It's hard to say...
Sounds like she was in a pretty good wreck to have all that damage... so... I wouldn't rule out that she could have injured her spine bad enough to cause some curve. BUT....
Scoliosis happens without cause all the time. MOST scoliosis doesn't have a known cause.
My surgeons speculate that a bad horse accident I had may have played a part in the development of my curve.... BUT... it's not something that can be proved.
One thing... if it was caused by trauma, if the surgery she has does something to alleviate her pain then I'd expect the scoliosis to improve once she is recovered well from this op...
If it doesn't improve (in spite of alleviation of pain and neurological symptoms), then I'd be wlling to bet that it has been there all along and was simply missed by the family doctor...
Talk to her spinal surgeon more about the scoliosis. See if you can get a referral to go see a scoliosis specialist (they're orthopedic surgeons). They will be able to give you an accurate picture of the severity of the curve (and then you'll know if treatment would be required), see if there's another cause for it (when I was diagnosed, I was worked up for tumors in the bone, cysts in the spinal cord, fractures, dystrophy...
Chiropractors can be useful in treating pain in some instances... But those that claim to be able to fix a curve are generally full of it. As the spine curves, the vertibrae reshape, and the curve becomes structural. You can push the bones back into "alignment", but they are wedge shaped, and any correction is short lived.
Another possibility is that her scoliosis was simply missed by a family doctor and school screenings as a youngster.... That happens more than you'd think! Someone posted about their child (I forget if it was on here or another board), who was already diagnosed with scoliosis and (I believe) getting ready to go into bracing, and the school screening MISSED that she had scoliosis, even after she'd been diagnosed by a scoliosis specialist.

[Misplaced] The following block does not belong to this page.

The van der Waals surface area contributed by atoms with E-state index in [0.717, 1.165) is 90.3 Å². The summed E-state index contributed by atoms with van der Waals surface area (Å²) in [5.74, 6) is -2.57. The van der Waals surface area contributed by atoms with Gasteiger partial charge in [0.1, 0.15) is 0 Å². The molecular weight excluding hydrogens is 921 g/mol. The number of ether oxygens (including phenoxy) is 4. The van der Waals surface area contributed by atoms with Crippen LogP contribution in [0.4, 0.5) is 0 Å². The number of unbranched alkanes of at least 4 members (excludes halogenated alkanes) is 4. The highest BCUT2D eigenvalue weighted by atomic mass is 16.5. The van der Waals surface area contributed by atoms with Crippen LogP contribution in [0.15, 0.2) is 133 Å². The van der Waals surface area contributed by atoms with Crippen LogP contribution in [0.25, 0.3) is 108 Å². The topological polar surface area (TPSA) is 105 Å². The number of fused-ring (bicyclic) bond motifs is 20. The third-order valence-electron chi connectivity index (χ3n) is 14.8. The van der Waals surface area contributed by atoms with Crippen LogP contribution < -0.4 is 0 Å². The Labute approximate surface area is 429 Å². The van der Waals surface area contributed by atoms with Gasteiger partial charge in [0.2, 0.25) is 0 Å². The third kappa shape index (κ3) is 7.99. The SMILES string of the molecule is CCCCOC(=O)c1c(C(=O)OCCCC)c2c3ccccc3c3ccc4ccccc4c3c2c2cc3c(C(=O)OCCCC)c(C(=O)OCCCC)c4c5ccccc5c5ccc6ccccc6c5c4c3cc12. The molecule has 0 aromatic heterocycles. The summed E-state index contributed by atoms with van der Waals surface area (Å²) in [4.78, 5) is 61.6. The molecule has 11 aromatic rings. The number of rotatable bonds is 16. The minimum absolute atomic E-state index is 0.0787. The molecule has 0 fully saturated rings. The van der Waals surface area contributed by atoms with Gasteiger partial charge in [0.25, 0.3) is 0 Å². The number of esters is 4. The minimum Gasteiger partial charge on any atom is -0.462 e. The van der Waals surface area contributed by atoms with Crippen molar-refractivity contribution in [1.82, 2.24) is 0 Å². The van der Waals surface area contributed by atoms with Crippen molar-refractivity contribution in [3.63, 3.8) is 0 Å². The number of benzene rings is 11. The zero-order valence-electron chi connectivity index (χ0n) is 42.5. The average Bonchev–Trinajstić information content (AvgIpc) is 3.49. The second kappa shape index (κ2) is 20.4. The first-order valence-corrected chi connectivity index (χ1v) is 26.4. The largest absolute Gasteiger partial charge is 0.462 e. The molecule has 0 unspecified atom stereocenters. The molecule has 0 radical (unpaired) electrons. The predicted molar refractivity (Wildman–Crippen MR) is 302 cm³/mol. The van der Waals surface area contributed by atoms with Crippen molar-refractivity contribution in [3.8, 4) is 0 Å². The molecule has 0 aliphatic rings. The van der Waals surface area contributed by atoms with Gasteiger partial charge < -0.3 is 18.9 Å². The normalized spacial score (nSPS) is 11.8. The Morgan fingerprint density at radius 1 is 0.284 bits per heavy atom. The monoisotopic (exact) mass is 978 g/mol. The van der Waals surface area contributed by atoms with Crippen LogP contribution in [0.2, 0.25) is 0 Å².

Questions to be asked:
Severity of the curve? Degree measurement will be given... In adults, most surgeons will not operate unless a curve is over 50 degrees (some say 60 degrees) or there has been rapid progression
Stability of the curve? (Is it progressing- increasing over time?)(curves are less likely to increase in adulthood, but it can and does happen. I'm proof of that).
If 1) the curve is unstable and 2) the curve is severe enough, should surgery be considered?
If so, what levels of the spine will be fused? Will the surgery be done posterior (from the back only) or anterior/posterior (where they do some of the surgery through the side, and the rest through the back)
Sorry to ramble on... That's just my $0.02 on things
Dec 15th, 2003 @ age of 20
Posterior Fusion and CD Horizon instrumentation T2-L1.
Surgery by Dr. Herkowitz- Beaumont Hospital of Royal Oak, Michigan
Excellent correction of 52 degree single left thoracolumbar curve. Slight curve remains in unfused lumbar region but seems stable.
February 5, 2005- Failed Scar Revision Surgery
September 17, 2005- 2nd Failed Scar Revision.